A Proposal to the Modest


This satirical piece was submitted as an assignment for Ms. Betz’s AP Language and Composition class in 2014-2015 after students read “A Modest Proposal” by Jonathan Swift. Some readers may find the piece has a particular resonance as seniors explore the lengths and limits of privilege.

In the years past, I can admit I have ignored arguably the most pressing issue at my school. Every time I heard a student speak of it, I have walked by, pretending that their words did not exist and carried on towards my next class. Yet realizing that I will be a Senior next year, it dawned on me that I should probably pay more attention to the issue because it will eventually affect my life.

Just the last week I was walking in the breezeway when a Senior girl said quite loudly, “I can’t believe they just did that in front of me.” I instantly turned around hoping to see something that I could laugh at before returning to the dreadful Mandarin lesson. But what I found was something so heinous that I am still unsure if I should be describing it to you.

But if you really insist that I should carry on with my story, I will do so, but please note that it will take an emotional toll on my heart.

What I saw, when I turned around, was the image of two underclassmen boys walking, in broad daylight, across the patch of grass they call the ‘Quad’.

I was in such despair that right when I got home that evening and sat down at my desk, I knew something needed to change. Not only was I enraged with the underclassmen, and believe me, I know who they are and they will repay, but I realized just how severe the problem was. It never occurred to me that it could ever be ‘this bad’, but now I was fully convinced that this problem needed to be fixed. I decided to find a solution now, so in August this disaster would be forgotten and I would not have to worry about such a threat to my namesake.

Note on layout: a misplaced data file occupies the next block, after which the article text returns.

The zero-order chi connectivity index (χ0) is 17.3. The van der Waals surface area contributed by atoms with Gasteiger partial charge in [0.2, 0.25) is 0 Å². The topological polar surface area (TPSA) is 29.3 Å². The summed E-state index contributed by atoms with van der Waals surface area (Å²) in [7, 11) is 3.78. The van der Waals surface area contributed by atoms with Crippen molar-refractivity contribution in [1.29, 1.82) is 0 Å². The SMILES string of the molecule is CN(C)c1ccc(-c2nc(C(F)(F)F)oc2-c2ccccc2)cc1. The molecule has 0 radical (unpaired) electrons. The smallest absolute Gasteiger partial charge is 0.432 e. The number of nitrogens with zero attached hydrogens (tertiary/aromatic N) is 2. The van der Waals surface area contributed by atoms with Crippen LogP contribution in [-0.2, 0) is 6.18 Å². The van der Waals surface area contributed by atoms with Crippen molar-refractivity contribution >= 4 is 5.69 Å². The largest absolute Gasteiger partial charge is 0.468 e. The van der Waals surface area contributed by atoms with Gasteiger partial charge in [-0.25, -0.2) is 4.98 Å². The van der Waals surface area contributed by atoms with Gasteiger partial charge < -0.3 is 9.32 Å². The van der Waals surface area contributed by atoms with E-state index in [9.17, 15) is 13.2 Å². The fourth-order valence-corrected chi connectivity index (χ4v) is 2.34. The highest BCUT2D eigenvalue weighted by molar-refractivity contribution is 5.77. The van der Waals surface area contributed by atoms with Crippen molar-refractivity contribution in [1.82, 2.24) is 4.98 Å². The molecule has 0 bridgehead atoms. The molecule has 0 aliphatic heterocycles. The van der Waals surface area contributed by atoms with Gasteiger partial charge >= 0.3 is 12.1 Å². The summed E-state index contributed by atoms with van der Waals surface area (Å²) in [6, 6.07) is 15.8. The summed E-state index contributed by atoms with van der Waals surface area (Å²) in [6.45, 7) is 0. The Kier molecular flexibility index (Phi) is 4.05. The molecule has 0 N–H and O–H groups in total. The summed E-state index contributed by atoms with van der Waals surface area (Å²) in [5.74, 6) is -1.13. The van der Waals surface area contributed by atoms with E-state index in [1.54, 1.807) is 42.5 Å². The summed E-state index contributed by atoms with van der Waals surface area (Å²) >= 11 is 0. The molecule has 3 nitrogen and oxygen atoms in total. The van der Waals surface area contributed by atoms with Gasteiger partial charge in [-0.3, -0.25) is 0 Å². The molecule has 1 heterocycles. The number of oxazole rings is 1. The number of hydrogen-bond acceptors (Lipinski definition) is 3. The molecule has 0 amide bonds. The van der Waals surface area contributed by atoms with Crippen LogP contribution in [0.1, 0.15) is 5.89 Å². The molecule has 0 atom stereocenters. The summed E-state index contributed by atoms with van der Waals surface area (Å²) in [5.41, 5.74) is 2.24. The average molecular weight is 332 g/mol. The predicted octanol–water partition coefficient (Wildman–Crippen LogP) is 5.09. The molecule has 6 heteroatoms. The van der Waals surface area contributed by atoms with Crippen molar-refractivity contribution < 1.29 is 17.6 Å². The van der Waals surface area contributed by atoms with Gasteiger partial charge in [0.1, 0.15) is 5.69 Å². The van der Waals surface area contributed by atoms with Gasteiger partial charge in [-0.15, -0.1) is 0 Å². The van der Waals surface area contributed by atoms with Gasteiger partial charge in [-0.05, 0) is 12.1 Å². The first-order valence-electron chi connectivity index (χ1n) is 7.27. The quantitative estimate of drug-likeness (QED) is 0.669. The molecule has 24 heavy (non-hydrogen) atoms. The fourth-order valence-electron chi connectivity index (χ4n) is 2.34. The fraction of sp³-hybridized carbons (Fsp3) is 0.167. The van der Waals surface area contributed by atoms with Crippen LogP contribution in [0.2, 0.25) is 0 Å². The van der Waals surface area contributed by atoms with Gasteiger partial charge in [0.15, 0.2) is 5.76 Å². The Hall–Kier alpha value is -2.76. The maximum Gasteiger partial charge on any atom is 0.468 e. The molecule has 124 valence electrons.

Of course in order to defeat an enemy you have to think like one. But I struggled to grasp why the underclassmen feel the need to walk on the Quad. At first, I thought maybe they preferred to walk a shorter distance to their next class. Yet then I realized that they are still growing teens who have an insatiable want for running around. I mean, how many of them are doing three sports this year? Exactly.

After toying around with multiple reasons why they have this desire, I noticed in my neighborhood this past weekend a dog that refused to leave the front lawn after his owner pulled and pulled on its leash. Even with increased yelling and then a submission to bribery from the owner, the dog persisted that it would stay right where it was. I instantly linked this moment to my years as a kid on the P.E. field when the coaches would tell us again and again to not pick the grass when we had to sit down for instruction. Yet we kept picking the grass, even when we were threatened.

The connection was there.  There is reason why dogs are considered a man’s best friend and its not because they can retrieve the newspaper, saving the lazy American from the strenuous walk to the driveway.  It is because humans are dogs except for the obvious reason that we only use two legs than four. We have the same motives and most importantly, we both share an undeniable love for grass.

My job was going to be easier than I thought it would be. If humans were really dogs, then they could be trained in the same way. So I typed into my Google search engine “how to train your dog” and I found more than I would ever need to know. Leash handling. Positive reinforcement. Voice recognition. Potty training. But looking deeper into the subject, I found that most success stories occurred within one to two years time from their start date. I panicked, but after a few more web searches, I found an instant solution. It was a mass product that according to  Amazon reviewers consistently deserved five stars. One woman, named Honeybunny even described it as a “godsend” and a “blessing to humanity.” On top of that, it qualified for Amazon Prime.